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James Madison’s history with slavery is far more “nuanced” than the public realizes, Fox News contributor Jonathan Turley said Monday, crediting the founding father with transforming political theory and taking a stand against slavery.

Turley made the comment on ‘America Reports’ on Monday, reacting to a New York Post report revealing a wistful redesign of Montpelier, Madison’s plantation home in rural Virginia that no longer displays American flags and contains no signs highlighting his life and accomplishments as a nation. fourth president.

Instead, the Post said, tourists are shown high-tech exhibits about Madison’s slaves and racial strife.

“It’s really something that should alarm all Americans,” Turley told Fox News host John Roberts. “You know, Madison is not just an American figure, he transformed political theory in his writings in the Federalist Papers, he laid the foundations for the most successful democratic system in the world.”

Turley said the argument that the philosopher who established our three-branch federal system of government, authored the Bill of Rights and Federalist Papers, and served two terms as president was a “slave rejects a much more “fascinating and nuanced” historical subject. .”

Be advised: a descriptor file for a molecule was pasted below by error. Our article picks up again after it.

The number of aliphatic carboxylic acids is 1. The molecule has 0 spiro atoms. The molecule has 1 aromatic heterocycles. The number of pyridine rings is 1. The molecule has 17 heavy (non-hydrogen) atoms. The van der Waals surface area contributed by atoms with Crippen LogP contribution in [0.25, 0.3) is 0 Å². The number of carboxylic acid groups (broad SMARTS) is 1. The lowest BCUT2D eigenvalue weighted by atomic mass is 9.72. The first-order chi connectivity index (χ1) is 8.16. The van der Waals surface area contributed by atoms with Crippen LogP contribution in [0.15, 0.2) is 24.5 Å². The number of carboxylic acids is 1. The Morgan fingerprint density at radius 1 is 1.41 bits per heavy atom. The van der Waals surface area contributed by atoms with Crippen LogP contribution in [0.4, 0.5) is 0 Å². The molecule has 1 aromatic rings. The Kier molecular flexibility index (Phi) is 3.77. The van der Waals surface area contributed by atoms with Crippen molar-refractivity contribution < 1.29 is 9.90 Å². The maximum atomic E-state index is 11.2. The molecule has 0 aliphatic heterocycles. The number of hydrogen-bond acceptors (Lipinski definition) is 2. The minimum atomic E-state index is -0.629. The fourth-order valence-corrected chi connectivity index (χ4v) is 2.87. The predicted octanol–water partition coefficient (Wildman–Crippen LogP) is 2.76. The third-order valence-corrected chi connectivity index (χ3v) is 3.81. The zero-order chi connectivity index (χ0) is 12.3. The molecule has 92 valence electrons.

JAMES MADISON UNIVERSITY TEACHES STUDENTS THAT CHRISTIANS AND WHITE MEN ARE ‘OPPRESSORS’

“If you’re really interested in history, it’s perfectly fine to note that he had enslaved individuals on his property and that’s something we should acknowledge and address,” Turley said.

“But it’s a lot more complex than that. If you look at what Madison did, he was against slavery, he wanted to see an end to slavery, he worked hard for it, people like Lafayette were giving back to him. visit and they had meetings of people who were abolitionists on that same property. It’s a much more interesting story that’s not being told, and that means it’s not historically true.

David M. Rubenstein (L), co-founder and co-CEO of The Carlyle Group, holds a discussion with former British Prime Minister David Cameron during the SALT conference in Las Vegas, Nevada, U.S. May 17, 2017 .REUTERS/Richard Brian
(Reuters)

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The overhaul was signed by leftist philanthropist David M. Rubenstein, who donated $10 million to the Montpellier estate, the Post writes.

Turley said while he respects Ruberstein’s efforts to preserve the historic site “and has given a lot to the country,” he’s “pretty amazed” that he’s greenlighting a transformation like this.

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